Caterpillar Digs a Deeper Hole

As pretty much expected, heavy equipment maker Caterpillar (NYSE: CAT  ) finds itself at the bottom of a pretty deep hole, after reporting third-quarter earnings that saw revenues tumble 18% and profits plunge 44% from the year-ago period.

Caterpillar may want the markets to believe that the mining sector gets an inordinate amount of attention. And it may feel that Wall Street should also take a gander at its power systems business instead. But the mining segment nonetheless caused the equipment maker to slash its full-year guidance yet again, gouging 15% from the earnings estimates it had offered at the end of the second quarter. Besides, the power systems business isn't doing so well, either; Caterpillar expects revenues to fall 5% for the full year.

With Caterpillar's expected revenues for the year anticipated to come in at $55 billion -- more than $10 billion less than it realized in 2012 -- we're looking at a 17% drop, nearly three quarters of which is due to its resource industries, which is pretty much all about selling heavy equipment to the mining industry. There's a reason investors pay attention to it.

Of course, investors have been waiting for this shoe to drop after Joy Global (NYSE: JOY  ) and Deere (NYSE: DE  ) issued gloomy assessments for the immediate future.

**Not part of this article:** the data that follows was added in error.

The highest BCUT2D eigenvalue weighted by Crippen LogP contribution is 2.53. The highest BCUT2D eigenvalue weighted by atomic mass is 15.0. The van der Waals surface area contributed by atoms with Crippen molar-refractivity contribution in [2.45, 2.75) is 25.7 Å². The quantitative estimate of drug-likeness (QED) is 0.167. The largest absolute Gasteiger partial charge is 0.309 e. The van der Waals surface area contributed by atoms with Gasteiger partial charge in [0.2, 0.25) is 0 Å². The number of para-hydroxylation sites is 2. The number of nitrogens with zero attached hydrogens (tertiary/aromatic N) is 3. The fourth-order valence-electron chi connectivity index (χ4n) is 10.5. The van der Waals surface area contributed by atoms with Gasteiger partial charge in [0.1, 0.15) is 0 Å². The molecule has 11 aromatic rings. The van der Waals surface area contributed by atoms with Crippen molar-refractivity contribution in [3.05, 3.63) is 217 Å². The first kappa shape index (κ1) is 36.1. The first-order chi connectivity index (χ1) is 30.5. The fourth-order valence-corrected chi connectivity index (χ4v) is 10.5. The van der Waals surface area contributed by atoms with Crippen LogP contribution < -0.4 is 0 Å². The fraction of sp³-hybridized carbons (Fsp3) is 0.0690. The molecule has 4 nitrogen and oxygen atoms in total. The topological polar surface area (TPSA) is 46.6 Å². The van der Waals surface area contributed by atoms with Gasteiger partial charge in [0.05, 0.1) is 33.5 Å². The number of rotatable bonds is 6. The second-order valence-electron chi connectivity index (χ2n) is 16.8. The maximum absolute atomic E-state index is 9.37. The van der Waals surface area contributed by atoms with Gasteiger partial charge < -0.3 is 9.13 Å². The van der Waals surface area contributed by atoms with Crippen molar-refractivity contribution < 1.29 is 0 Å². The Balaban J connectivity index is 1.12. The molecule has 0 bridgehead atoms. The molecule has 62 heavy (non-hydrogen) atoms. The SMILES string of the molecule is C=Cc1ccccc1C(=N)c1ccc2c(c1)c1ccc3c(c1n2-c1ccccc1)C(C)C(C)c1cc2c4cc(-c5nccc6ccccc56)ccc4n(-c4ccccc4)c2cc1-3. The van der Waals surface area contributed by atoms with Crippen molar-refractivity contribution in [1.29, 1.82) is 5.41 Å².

Deere, which has the benefit of generating a large portion of its sales from the agricultural industry, actually reported 4% higher net sales in its last quarter. But when you look at just its construction and forestry segment, sales were down 11% year over year on lower shipment volumes. It expects sales in the division to be down 8% for all of 2013.

For its part, Joy Global saw bookings plunge 36% in the quarter, with the sharpest declines (42%) coming from its underground mining business. Its outlook for the coming quarters reads like a litany of the woes plaguing equipment makers and the mining industry as a whole:

  • Commodities are in surplus
  • Europe's only just coming out of a multi-year recession
  • China is slowing
  • The U.S. is sluggish
  • Commodity prices are falling
  • Mines have turned uneconomic
  • Closures are on the horizon
  • ... and on and on and on.

As it sums up, "there is little incentive to invest in new mine capacity." Talk about an understatement.

Can it be, though, that despite the doom and gloom there are some silver linings to the very gray clouds hanging over Caterpillar's head? Sure! 

I've previously said my call on a bottom for Cat was premature, but I'm also looking at the continued improvement in the North American segment as a catalyst for overall growth. Latin America's decline is accelerating, but there are indications the fall is ameliorating elsewhere, which suggests all is not lost.

As we can see from the chart, although regional sales are still down sharply, everywhere but Latin America turned up last month. And North America, where Caterpillar derives well more than a third of its construction revenues and total sales, has turned strongly positive. Hey, it's gloomy, no doubt, but I think this is what a bottom looks like.

Caterpillar has some steep walls to scale from the hole it finds itself in, and the concurring opinions from industry peers Deere and Joy Global mean it won't be an easy climb up. But I believe it will start to climb, and that we'll see the sun start to break through once more in 2014.

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